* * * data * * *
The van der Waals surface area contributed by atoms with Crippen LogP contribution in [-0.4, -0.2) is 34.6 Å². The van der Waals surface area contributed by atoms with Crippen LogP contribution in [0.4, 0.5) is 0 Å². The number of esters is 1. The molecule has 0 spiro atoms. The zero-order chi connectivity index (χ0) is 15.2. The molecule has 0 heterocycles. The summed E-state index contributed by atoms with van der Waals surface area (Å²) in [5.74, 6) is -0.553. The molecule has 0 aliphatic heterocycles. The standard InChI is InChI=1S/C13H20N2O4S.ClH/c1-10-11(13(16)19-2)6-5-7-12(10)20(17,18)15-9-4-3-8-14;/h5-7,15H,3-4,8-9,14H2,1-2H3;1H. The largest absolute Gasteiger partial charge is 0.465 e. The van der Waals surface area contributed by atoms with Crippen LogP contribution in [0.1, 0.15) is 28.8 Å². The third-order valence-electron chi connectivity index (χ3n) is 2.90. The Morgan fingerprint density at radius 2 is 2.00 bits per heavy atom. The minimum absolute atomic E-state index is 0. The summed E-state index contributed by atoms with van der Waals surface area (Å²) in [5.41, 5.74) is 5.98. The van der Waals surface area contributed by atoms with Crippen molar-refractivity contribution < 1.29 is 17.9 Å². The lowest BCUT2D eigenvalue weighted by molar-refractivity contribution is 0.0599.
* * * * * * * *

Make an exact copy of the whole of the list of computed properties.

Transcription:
The van der Waals surface area contributed by atoms with Crippen LogP contribution in [-0.4, -0.2) is 34.6 Å². The van der Waals surface area contributed by atoms with Crippen LogP contribution in [0.4, 0.5) is 0 Å². The number of esters is 1. The molecule has 0 spiro atoms. The zero-order chi connectivity index (χ0) is 15.2. The molecule has 0 heterocycles. The summed E-state index contributed by atoms with van der Waals surface area (Å²) in [5.74, 6) is -0.553. The molecule has 0 aliphatic heterocycles. The standard InChI is InChI=1S/C13H20N2O4S.ClH/c1-10-11(13(16)19-2)6-5-7-12(10)20(17,18)15-9-4-3-8-14;/h5-7,15H,3-4,8-9,14H2,1-2H3;1H. The largest absolute Gasteiger partial charge is 0.465 e. The van der Waals surface area contributed by atoms with Crippen LogP contribution in [0.1, 0.15) is 28.8 Å². The third-order valence-electron chi connectivity index (χ3n) is 2.90. The Morgan fingerprint density at radius 2 is 2.00 bits per heavy atom. The minimum absolute atomic E-state index is 0. The summed E-state index contributed by atoms with van der Waals surface area (Å²) in [5.41, 5.74) is 5.98. The van der Waals surface area contributed by atoms with Crippen molar-refractivity contribution < 1.29 is 17.9 Å². The lowest BCUT2D eigenvalue weighted by molar-refractivity contribution is 0.0599.